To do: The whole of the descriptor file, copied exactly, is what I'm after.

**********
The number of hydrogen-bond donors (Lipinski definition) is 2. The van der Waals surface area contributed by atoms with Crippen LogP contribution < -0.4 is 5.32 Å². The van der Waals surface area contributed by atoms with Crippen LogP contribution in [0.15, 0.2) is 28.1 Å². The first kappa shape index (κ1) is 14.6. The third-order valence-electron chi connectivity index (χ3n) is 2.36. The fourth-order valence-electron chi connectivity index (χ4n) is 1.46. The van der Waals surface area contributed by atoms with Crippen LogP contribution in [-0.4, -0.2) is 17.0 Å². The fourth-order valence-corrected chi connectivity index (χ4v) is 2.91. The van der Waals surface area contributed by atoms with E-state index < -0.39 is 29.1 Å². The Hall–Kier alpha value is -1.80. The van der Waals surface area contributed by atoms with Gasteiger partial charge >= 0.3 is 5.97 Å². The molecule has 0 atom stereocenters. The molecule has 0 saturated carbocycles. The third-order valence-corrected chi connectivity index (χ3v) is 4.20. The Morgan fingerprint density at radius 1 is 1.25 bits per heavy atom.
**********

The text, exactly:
The number of hydrogen-bond donors (Lipinski definition) is 2. The van der Waals surface area contributed by atoms with Crippen LogP contribution < -0.4 is 5.32 Å². The van der Waals surface area contributed by atoms with Crippen LogP contribution in [0.15, 0.2) is 28.1 Å². The first kappa shape index (κ1) is 14.6. The third-order valence-electron chi connectivity index (χ3n) is 2.36. The fourth-order valence-electron chi connectivity index (χ4n) is 1.46. The van der Waals surface area contributed by atoms with Crippen LogP contribution in [-0.4, -0.2) is 17.0 Å². The fourth-order valence-corrected chi connectivity index (χ4v) is 2.91. The van der Waals surface area contributed by atoms with E-state index < -0.39 is 29.1 Å². The Hall–Kier alpha value is -1.80. The van der Waals surface area contributed by atoms with Gasteiger partial charge >= 0.3 is 5.97 Å². The molecule has 0 atom stereocenters. The molecule has 0 saturated carbocycles. The third-order valence-corrected chi connectivity index (χ3v) is 4.20. The Morgan fingerprint density at radius 1 is 1.25 bits per heavy atom.